With a CMB temperature of $T_0 = 2.718\mathrm{K}$ (Planck Collaboration et al. 2016), the average energy of a CMB photon is $E_\mathrm{ph,now} = k_\mathrm{B}T_0 = 2.3\times10^{-4}\,\mathrm{eV}$. Since they're seen redshifted by $z\simeq1100$, each photon has lost energy by the same factor. With radius $R = 46.3\,\mathrm{Glyr}$ of the Universe, the total amount of energy lost is $$ \begin{array}{rcl} \Delta E & = & E_\mathrm{tot,then} - E_\mathrm{tot,now} \\ & = & (E_\mathrm{ph,then} - E_\mathrm{ph,now}) \,\times\, N_\mathrm{ph,tot}\\ & = & \left((1+z)E_\mathrm{ph,now} - E_\mathrm{ph,now}\right) \,\times\, n_\mathrm{ph} \,\times\, \frac{4\pi}{3}R^3\\ & \simeq & (1+z)E_\mathrm{ph,now} - E_\mathrm{ph,now} \,\times\, n_\mathrm{ph} \,\times\, \frac{4\pi}{3}R^3\\ & \simeq & 4\times10^{88}\,\mathrm{eV}\\ & \simeq & 6\times10^{76}\,\mathrm{erg}\\ & \simeq & 6\times10^{69}\,\mathrm{J}, \end{array} $$ where the first approximation acknowledges the fact that the energy density today can be neglected compared to the energy density when the photons were emitted.


If you want to know how much energy these photons have lost since they were initially created, at the end of inflation, you just use the redshift corresponding to this epoch — roughly $z\sim10^{26}$. In that case you get some $10^{93}\,\mathrm{J}$.

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  • $\begingroup$ That's very strange, I had read that the observable universe is actually shrinking due to the accelerated expansion of universe and that in a far future we shouldn't be able to see more than just a couple of stars (if the Earth would remain still, that is). Wikipedia (giving a source), claims that in about 100 to 150 billion years, "The Universe's expansion causes all galaxies beyond the former Milky Way's Local Group to disappear beyond the cosmic light horizon, removing them from the observable universe". So the universe might become much bigger, but we will be able to see less and less. $\endgroup$ – thermomagnetic condensed boson Oct 18 at 13:41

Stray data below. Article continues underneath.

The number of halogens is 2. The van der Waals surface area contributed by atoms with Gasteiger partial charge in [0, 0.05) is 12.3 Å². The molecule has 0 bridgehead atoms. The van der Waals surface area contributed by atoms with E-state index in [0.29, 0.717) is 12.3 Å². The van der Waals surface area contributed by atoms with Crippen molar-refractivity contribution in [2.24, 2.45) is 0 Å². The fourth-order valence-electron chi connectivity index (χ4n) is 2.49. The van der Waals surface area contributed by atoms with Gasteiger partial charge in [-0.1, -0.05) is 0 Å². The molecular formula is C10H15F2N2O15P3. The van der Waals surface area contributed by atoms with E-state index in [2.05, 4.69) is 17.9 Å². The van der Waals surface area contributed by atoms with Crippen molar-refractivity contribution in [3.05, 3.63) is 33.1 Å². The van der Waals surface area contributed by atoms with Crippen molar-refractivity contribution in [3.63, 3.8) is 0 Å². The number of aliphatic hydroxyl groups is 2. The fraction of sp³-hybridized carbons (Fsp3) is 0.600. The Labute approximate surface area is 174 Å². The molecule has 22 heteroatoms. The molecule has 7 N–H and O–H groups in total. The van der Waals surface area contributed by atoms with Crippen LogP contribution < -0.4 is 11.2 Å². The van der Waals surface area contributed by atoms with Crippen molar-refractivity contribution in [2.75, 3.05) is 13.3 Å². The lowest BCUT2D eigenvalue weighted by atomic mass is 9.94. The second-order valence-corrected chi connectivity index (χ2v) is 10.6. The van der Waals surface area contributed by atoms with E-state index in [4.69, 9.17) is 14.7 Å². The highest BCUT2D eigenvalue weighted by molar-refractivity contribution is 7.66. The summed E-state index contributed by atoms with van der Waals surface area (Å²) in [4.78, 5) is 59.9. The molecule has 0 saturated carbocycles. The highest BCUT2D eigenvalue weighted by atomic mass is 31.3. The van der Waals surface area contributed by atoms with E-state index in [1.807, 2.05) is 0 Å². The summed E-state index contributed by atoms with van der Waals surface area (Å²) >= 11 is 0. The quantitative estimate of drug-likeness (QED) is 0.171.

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    $\begingroup$ @thermomagneticcondensedboson The Wiki article is mixing up two different horizons. It quotes Loeb 2011, but I can't (from a quick browse) find exactly where. Galaxies leave our event horizon, which is the farthest point (currently ~16.5 Glyr) from which a signal may be emitted and still reach us before infinity. But the observable Universe is bound by the particle horizon (currently 46.3 Glyr) which always increases in size, both because the Universe expands, and because light from more and more distant region will reach us. [cont'd below] $\endgroup$ – pela Oct 18 at 14:15
  • $\begingroup$ But this light was emitted in the past; light emitted today from anywhere more distant than 16.5 Glyr never reaches us. There is a sense, however, in which galaxies are "removed from our observable Universe", namely because their light will be redshifted below detection limit. But that's a "practical" issue. $\endgroup$ – pela Oct 18 at 14:16
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    $\begingroup$ @thermomagneticcondensedboson I edited to use average energy rather than peak energy, which is more correct (but doesn't change the result much). $\endgroup$ – pela Oct 18 at 20:26
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    $\begingroup$ :) From a -1 to +1 from me :) Thank you pela. $\endgroup$ – thermomagnetic condensed boson Oct 18 at 21:19
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add Would you ask: "How much electron energy has already been destroyed?" Energy is not something that can be destroyed, it is apportioned around according to the kinematics and the interactions and the inertial frames.

The "length" of the energy-momentum four vector is given by

$$\sqrt{P\cdot P} = \sqrt{E^2 - (pc)^2} = m_0 c^2$$

The photon by having mass zero has energy $E=pc$. Since also $E=hν$ it is obvious that the changes in the momentum of the inertial frame the photon first appeared, will have to change $ν$ as $h$ is Planck's constant.This is consistent with the Doppler shift expected by the mathematics for light waves, as seen here: